The 27 EU leaders did nothing to help May unlock the Brexit talks

From left to right: Theresa May, Prime Minister of UK and Donald Tusk, President of the European Council. Shoot location: Brussels – Belgium. Shoot date: 20/10/2017. Copyright: European Union.

President Abraham Lincoln has said “when someone says it’s a matter of principles not money, then it’s a matter of money”. This famous saying was flagrantly confirmed last week in Brussels, when the 27 EU leaders – with Angela Merkel and Emmanuel Macron prominent amongst them – made it clear to Theresa May she has to pay for Brexit before everything else, including trade, is discussed. In their Summit of 19 October the 27 clarified to the British Prime Minister that she has to pay because it’s Britain asking for a divorce.

Many months ago, mainland Europeans unanimously set the agenda of the Brexit negotiations, without having consulted Britain. In this line the EU has set three issues to be decided before the future trade relations are to be negotiated. This last subject matter is of burning importance for Britain, because more than half of its foreign sales are conducted with the rest of the EU countries. So, Britain wants the exit terms and the future trade arrangement to be discussed in parallel.

Principles and money

In this regard, the future role of the financial hub of the London City is also of paramount importance for the UK. But no, the Europeans insist they won’t negotiate future relations before settling the issues pertaining to the past. Those last topics are the fate of 3 million mainland Europeans who work in Britain plus one millions Brits living and working in the mainland, the status of the Irish land border and last but not all least the divorce cost London has to pay to Brussels. Of the three questions the first two are ‘graciously’ alluded by the EU as issues of principle.

As it becomes gradually clear though the first two issues can be technically resolved, so the money question appears as the elephant in the room. The EU bureaucracy estimates this divorce cost for Britain at anything between €40 to 60 billion. Theresa May in her Florence speech clarified that the UK is to ‘honor commitments’, by being ready to pay up to €20 billion. Clearly the money problem emerges as the main difference dividing the two sides, not the principles. President Lincoln was quite right! It’s obvious by now the EU wants first an agreement on Brexit terms and of course the money and then negotiate the future trade and financial relations.

Divided Tories and country

Especially for 10 Downing Street and the governing Conservative Party, the divorce payment has become a Rubicon. Some tens of jingoistic Tory MPs loudly vie for a catastrophic no-deal Brexit, than accepting to pay anything to Brussels. On the other side of the fence, other Tory PMs support a softer exit version, including the Chancellor of the Exchequer Philip Hammond. This last group insists money has to be paid, in order for Britain to get a two years interim period, badly needed so that a cliff edge after Brexit is avoided. The deep division of the Tories and the shocking cries of the hard Brexiteers have tied May’s hands and have effectively blocked the Brexit talks. Reportedly, the British PM expected last week a positive gesture from the mainland, in order to unlock the stalemate.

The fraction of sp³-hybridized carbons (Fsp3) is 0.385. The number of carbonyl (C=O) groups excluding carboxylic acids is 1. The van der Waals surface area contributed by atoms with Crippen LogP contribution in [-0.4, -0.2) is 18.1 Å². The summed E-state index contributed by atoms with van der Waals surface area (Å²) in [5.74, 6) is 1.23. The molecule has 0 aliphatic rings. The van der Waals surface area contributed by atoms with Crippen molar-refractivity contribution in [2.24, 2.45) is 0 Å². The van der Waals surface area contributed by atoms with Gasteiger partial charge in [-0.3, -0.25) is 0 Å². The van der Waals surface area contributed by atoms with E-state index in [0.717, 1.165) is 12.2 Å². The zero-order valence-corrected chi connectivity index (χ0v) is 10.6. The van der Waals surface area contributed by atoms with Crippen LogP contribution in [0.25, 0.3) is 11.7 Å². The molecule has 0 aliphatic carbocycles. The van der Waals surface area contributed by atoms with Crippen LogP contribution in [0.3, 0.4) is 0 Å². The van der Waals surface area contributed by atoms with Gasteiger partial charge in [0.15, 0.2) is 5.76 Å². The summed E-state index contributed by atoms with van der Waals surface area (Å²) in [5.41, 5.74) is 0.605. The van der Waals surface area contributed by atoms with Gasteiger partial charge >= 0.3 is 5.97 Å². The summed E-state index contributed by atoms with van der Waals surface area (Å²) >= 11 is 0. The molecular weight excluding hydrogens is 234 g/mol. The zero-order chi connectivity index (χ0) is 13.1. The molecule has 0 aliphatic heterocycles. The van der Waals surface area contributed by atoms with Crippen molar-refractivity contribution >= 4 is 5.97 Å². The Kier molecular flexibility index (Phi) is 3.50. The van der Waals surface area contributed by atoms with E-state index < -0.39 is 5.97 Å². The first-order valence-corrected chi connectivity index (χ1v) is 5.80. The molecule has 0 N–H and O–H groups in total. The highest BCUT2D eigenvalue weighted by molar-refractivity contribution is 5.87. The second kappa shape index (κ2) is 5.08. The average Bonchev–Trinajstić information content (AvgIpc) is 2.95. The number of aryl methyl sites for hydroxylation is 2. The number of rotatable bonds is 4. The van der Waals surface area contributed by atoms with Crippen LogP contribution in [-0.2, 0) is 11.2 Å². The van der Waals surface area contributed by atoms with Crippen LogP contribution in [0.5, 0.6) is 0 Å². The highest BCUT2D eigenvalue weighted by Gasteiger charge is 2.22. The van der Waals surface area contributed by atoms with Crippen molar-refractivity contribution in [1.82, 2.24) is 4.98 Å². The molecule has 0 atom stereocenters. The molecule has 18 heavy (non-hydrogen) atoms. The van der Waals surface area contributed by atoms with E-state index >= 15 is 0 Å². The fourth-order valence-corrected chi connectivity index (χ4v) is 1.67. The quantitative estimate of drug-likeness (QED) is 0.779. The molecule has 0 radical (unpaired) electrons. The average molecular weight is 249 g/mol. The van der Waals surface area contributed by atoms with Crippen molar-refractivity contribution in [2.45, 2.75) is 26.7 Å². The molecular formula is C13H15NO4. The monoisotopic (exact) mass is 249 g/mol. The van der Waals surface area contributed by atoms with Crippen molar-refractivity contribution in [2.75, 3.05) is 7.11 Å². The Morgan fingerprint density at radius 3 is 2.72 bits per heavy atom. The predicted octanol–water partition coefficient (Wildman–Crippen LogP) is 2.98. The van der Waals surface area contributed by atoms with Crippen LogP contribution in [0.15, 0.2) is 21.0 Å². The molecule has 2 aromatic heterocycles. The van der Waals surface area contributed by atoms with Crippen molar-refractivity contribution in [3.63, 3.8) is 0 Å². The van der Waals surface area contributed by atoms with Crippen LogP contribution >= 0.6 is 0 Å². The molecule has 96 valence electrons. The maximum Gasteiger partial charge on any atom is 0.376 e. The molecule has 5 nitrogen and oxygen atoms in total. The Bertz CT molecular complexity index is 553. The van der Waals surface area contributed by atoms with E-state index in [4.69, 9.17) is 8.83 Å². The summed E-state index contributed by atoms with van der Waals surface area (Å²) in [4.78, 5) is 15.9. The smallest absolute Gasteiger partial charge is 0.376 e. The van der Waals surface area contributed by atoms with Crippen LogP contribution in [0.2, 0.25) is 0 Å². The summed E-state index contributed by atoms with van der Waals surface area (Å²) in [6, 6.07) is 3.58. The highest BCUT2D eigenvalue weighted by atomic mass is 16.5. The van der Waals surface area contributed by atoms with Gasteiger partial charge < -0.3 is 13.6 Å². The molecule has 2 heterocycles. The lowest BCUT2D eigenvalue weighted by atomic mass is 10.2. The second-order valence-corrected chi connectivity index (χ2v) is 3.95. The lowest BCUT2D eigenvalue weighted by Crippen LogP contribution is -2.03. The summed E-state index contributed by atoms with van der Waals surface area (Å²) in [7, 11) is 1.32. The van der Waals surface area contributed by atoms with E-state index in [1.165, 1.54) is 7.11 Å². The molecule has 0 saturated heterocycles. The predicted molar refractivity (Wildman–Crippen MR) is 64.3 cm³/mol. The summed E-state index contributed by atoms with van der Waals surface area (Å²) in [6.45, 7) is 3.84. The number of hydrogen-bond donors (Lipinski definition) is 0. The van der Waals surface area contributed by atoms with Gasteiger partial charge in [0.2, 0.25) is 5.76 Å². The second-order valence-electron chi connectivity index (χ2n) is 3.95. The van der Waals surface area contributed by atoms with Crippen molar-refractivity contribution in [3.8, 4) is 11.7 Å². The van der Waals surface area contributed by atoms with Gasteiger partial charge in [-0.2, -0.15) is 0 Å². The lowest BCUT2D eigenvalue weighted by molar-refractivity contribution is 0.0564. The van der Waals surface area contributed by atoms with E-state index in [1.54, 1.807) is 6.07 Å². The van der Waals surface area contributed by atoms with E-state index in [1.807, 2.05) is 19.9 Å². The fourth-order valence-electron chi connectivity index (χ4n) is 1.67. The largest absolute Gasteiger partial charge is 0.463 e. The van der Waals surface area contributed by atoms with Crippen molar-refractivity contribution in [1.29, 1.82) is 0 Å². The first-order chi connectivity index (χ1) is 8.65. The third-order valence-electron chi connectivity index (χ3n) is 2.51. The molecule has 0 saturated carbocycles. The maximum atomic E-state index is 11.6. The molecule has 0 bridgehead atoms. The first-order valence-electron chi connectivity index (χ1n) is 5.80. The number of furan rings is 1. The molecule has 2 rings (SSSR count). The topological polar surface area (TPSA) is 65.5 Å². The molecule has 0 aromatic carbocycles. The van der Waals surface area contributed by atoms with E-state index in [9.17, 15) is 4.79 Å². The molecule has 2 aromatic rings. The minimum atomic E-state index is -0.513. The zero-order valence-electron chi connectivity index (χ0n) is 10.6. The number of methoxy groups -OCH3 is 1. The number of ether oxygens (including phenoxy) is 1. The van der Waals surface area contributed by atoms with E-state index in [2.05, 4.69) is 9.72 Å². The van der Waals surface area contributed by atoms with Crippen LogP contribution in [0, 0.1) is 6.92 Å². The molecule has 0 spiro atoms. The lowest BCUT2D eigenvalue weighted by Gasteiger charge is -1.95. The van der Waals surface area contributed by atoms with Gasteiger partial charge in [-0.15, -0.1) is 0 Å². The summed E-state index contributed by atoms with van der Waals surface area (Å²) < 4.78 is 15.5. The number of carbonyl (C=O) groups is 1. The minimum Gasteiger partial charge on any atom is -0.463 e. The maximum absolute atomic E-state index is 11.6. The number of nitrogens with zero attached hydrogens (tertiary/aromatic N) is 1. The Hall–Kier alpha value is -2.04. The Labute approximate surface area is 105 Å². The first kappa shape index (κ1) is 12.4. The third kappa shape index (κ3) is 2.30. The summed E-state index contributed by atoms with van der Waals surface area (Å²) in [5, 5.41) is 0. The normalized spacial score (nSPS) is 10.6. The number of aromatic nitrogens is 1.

In view of all that, Michel Barnier, the chief Brexit negotiator for the EU decided to make a step forward in order to break the dead end. He said he is ready to discuss the eventuality of an interim period, before the exit terms are agreed. However, according to a report from Brussels by ‘The Economist’ on line news service, “he was shot down by, among others, Germany and France”. In short, last Thursday Berlin and Paris remained adamant in denying any additional financial burden for them after the Brexit, as far as the EU budget financing is concerned,.

Down to the last cent

In other words, Merkel and Macron made it clear the UK has to pay those future expenses of the EU budget the UK has undersigned as a member of the club for more than 40 years down to the last cent. It’s about the cost of the pensions and the salaries of countless British nationals working in various EU bodies.

On top of that are the loans to Ukraine and Ireland and thousands smaller items in hundreds of EU programs and bodies, for which Britain will remain liable and also be favored by, even after leaving the EU. In this respect, Germany, France and other EU nations are adamant Britain has to pay in full, whatever the problems of the Tories. So, last week any positive gesture from mainland Europe was of cosmetic or negative value to May. Let’s see to it.

No help from Summits

The same on line news source reported, “The biggest bone thrown to Mrs May in Brussels was an agreement that the 27 will begin preparatory post-Brexit trade talks among themselves”. But this is not a help of any sort. It can actually turn out to be a hit rather than support to the UK. For example, the EU may accelerate the talks for the signing of a free trade agreement with India, before the UK does. This will constitute a severe blow to Britain, more so if the 27 EU countries agree between themselves to give India something more than London plans to do. Actually, Brussels have accelerated the relevant negotiations with New Delhi, as the European Sting reported on 11 October.

In conclusion, last week’s EU Summit of the 27+1 didn’t do anything to effectively unlock the Brexit negotiations. Indirectly acknowledging it and rather predicting a disorderly exit, Lloyd Blankfein, the head of Goldman Sachs – the largest banking group of the world – tweeted that, after Brexit he will spend more time in Frankfurt than in London. And he probably knows better than anybody else.

 

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